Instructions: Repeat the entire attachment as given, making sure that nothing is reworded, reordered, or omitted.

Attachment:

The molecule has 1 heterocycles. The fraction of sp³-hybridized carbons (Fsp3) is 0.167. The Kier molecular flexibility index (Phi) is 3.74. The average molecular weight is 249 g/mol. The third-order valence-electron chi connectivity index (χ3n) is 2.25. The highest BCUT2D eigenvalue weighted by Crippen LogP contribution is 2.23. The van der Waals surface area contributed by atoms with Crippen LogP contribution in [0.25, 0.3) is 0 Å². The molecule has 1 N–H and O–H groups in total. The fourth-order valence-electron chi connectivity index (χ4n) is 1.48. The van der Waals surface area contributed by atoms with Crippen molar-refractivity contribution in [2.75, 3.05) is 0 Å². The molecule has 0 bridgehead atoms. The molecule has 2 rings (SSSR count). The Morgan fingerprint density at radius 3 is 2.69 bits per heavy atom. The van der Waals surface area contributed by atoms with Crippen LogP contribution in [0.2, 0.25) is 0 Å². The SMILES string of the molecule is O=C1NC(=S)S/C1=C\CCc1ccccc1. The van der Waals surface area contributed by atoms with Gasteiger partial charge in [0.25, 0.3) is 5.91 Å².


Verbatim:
The molecule has 1 heterocycles. The fraction of sp³-hybridized carbons (Fsp3) is 0.167. The Kier molecular flexibility index (Phi) is 3.74. The average molecular weight is 249 g/mol. The third-order valence-electron chi connectivity index (χ3n) is 2.25. The highest BCUT2D eigenvalue weighted by Crippen LogP contribution is 2.23. The van der Waals surface area contributed by atoms with Crippen LogP contribution in [0.25, 0.3) is 0 Å². The molecule has 1 N–H and O–H groups in total. The fourth-order valence-electron chi connectivity index (χ4n) is 1.48. The van der Waals surface area contributed by atoms with Crippen molar-refractivity contribution in [2.75, 3.05) is 0 Å². The molecule has 0 bridgehead atoms. The molecule has 2 rings (SSSR count). The Morgan fingerprint density at radius 3 is 2.69 bits per heavy atom. The van der Waals surface area contributed by atoms with Crippen LogP contribution in [0.2, 0.25) is 0 Å². The SMILES string of the molecule is O=C1NC(=S)S/C1=C\CCc1ccccc1. The van der Waals surface area contributed by atoms with Gasteiger partial charge in [0.25, 0.3) is 5.91 Å².